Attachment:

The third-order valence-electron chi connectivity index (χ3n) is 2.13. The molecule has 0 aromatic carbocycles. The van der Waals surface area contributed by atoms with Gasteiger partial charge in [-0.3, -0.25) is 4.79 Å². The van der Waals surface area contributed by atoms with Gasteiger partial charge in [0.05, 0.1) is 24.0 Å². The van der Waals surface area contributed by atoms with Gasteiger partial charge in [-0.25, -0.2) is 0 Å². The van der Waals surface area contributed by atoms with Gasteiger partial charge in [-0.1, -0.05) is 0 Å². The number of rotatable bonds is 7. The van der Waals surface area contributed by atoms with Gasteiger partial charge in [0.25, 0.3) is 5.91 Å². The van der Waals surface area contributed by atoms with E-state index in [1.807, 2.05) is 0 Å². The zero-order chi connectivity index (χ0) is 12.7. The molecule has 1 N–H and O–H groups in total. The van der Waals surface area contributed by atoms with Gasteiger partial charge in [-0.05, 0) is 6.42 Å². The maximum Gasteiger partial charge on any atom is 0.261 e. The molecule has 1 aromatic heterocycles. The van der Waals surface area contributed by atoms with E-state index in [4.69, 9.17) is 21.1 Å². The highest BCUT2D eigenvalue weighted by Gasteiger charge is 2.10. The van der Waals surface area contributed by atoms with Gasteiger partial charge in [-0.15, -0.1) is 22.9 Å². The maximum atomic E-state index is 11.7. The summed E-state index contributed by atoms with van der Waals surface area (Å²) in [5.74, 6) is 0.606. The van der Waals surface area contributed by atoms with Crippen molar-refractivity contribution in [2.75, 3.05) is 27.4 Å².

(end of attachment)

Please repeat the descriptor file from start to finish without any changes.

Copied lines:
The third-order valence-electron chi connectivity index (χ3n) is 2.13. The molecule has 0 aromatic carbocycles. The van der Waals surface area contributed by atoms with Gasteiger partial charge in [-0.3, -0.25) is 4.79 Å². The van der Waals surface area contributed by atoms with Gasteiger partial charge in [0.05, 0.1) is 24.0 Å². The van der Waals surface area contributed by atoms with Gasteiger partial charge in [-0.25, -0.2) is 0 Å². The van der Waals surface area contributed by atoms with Gasteiger partial charge in [-0.1, -0.05) is 0 Å². The number of rotatable bonds is 7. The van der Waals surface area contributed by atoms with Gasteiger partial charge in [0.25, 0.3) is 5.91 Å². The van der Waals surface area contributed by atoms with E-state index in [1.807, 2.05) is 0 Å². The zero-order chi connectivity index (χ0) is 12.7. The molecule has 1 N–H and O–H groups in total. The van der Waals surface area contributed by atoms with Gasteiger partial charge in [-0.05, 0) is 6.42 Å². The maximum Gasteiger partial charge on any atom is 0.261 e. The molecule has 1 aromatic heterocycles. The van der Waals surface area contributed by atoms with E-state index in [4.69, 9.17) is 21.1 Å². The highest BCUT2D eigenvalue weighted by Gasteiger charge is 2.10. The van der Waals surface area contributed by atoms with Gasteiger partial charge in [-0.15, -0.1) is 22.9 Å². The maximum atomic E-state index is 11.7. The summed E-state index contributed by atoms with van der Waals surface area (Å²) in [5.74, 6) is 0.606. The van der Waals surface area contributed by atoms with Crippen molar-refractivity contribution in [2.75, 3.05) is 27.4 Å².